Two-thirds of Britain’s defining Mod Revival band took to the Academy stage last week, but without the Modfather himself, could they deliver? Self-confessed superfan, Brian Flanagan was there…
Being an obsessive follower of all things Paul Weller since my introduction to The Jam in 1979, it was with some trepidation that I entered the Carling Academy for From The JamÃ¢ÂÂs second sell-out gig at the venue in six months.
What would the night hold for someone who had attended The JamÃ¢ÂÂs farewell concert at the Royal Court in 1982? Would the music stand the test of time and could Bruce and Rick deliver the raw passion that was a Jam concert?
The toilets provided the first clue; in as far as that for the first time in my living memory, the good lady wife emerged from them ahead of me! While the ladies were virtually empty – the gents were awash with testosterone and packed with 40-something males resplendent in Fred Perry and Lonsdale Ã¢ÂÂ all eagerly anticipating a taste of their teenage years. And they were not to be disappointed.
For those who donÃ¢ÂÂt know Ã¢ÂÂ FTJ includes two thirds of The JamÃ¢ÂÂs final line-up in Bruce Foxton (bass) and Rick Buckler (drums). However, this reincarnation is a four-piece band with the additional talents of Russell Hastings (guitar and lead vocals) and Dave Moore (guitar and keyboards). The crowd was certainly up for a good night, with the support DJ stoking up the atmosphere with a number of mod classics from The Who and the Small Faces. But could the band deliver the goods?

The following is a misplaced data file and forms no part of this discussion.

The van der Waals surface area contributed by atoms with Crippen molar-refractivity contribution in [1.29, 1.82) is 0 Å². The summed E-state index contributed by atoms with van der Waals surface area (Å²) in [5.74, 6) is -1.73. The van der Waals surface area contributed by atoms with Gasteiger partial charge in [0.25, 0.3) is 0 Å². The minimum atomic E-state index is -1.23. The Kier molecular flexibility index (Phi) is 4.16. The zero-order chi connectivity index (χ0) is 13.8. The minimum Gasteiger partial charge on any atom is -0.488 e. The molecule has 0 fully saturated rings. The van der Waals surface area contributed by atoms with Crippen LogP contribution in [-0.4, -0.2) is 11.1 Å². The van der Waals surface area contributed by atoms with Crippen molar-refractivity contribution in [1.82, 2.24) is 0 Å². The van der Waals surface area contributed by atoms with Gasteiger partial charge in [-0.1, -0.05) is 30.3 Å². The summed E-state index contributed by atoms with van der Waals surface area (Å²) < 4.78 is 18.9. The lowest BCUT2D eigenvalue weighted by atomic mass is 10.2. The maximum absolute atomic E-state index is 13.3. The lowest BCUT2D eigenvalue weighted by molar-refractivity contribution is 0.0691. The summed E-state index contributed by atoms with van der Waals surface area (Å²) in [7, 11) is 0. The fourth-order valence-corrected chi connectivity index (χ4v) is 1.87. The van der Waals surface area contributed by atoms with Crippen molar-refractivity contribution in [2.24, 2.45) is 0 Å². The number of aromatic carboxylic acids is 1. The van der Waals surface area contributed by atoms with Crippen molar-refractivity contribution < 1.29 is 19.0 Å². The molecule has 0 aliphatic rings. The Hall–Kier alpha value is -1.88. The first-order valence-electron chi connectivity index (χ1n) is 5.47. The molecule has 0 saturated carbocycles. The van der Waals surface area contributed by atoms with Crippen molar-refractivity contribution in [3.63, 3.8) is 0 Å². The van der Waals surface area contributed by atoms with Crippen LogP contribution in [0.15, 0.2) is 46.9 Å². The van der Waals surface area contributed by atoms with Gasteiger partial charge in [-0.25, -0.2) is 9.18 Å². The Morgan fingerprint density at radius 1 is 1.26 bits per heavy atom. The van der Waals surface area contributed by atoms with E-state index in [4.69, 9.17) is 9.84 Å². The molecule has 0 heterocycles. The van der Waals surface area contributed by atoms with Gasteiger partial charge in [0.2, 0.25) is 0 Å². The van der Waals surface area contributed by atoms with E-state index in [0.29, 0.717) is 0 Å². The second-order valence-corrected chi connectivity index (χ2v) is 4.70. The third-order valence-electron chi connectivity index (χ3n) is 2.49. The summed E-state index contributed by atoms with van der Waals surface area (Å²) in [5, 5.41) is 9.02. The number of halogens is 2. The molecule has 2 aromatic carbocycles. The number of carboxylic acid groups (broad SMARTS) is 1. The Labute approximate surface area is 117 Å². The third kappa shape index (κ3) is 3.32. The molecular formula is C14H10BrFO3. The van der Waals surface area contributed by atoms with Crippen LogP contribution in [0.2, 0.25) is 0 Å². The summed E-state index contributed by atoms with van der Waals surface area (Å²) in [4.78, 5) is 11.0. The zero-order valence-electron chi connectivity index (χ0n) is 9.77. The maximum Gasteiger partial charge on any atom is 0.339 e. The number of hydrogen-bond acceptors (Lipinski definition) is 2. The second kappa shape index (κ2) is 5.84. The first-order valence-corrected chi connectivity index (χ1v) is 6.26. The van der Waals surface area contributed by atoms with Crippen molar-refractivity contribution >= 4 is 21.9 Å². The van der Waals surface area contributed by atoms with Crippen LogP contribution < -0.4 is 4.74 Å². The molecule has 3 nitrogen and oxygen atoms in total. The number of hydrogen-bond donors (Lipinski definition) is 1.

The answer was a resounding yes from the moment they entered the stage to belt out three opening numbers from the classic album All Mod Cons Ã¢ÂÂ including an excellent version of To Be Someone.
HastingsÃ¢ÂÂ voice stood up to scrutiny surprisingly well and the next 90 minutes flew by as the crowd savoured favourites such as Strange Town, ThatÃ¢ÂÂs Entertainment, Eton Rifles and Going Underground.
They were also treated to Pretty Green from Sound Affects which Mark Ronson has recently sampled on his hit Version album.
The band seemed genuinely moved by the reception they received Ã¢ÂÂ and the crowd were rewarded by an encore that included Down in the Tube Station (complete with London Underground background noise) and a final offering of Town Called Malice.
The ecstatic crowd trooped out sweaty and happy but the night left me with mixed emotions for a number of reasons Ã¢ÂÂ but mainly because you canÃ¢ÂÂt review FTJ without using the Ã¢ÂÂWÃ¢ÂÂ word at some point.
Bruce and Rick have managed to turn back the years in impressive style, but you canÃ¢ÂÂt ignore the fact that they are missing the band’s most important ingredient Ã¢ÂÂ namely singer and principal song-writer Paul Weller.
The Jam broke up in acrimonious circumstances at the height of their popularity as the UKÃ¢ÂÂs dominant band Ã¢ÂÂ and their loyal fans have patiently waited a quarter of a century hoping that they would reform.
Weller has stuck to his word though and itÃ¢ÂÂs not to be Ã¢ÂÂ and from my perspective Ã¢ÂÂ itÃ¢ÂÂs too late now. Anoraks amongst the crowd will have noted that of the 25 songs in FTJÃ¢ÂÂs set list Ã¢ÂÂ only five have been performed by Weller as a solo artist.
Perhaps middle age will mellow the Modfather (donÃ¢ÂÂt bet on it), but for the time being, From The Jam undoubtedly offer the best opportunity to hear the music of The Jam live. Definitely one to recommend Ã¢ÂÂ I wonder if my boating blazer still fits?
Set list: All Mod Cons, To Be Someone, ItÃ¢ÂÂs Too Bad, The Modern World, Pretty Green, David Watts, Butterfly Collector, Girl On The Phone, News of The World, Little Boy Soldiers, Private Hell, ThatÃ¢ÂÂs Entertainment, Smithers-Jones, In The Crowd, Running On The Spot, When YouÃ¢ÂÂre Young, Start, ‘A’ Bomb In Wardour Street, Strange Town, Eton Rifles, Going Underground, Down In The Tube Station, In The City, The Gift, Town Called Malice.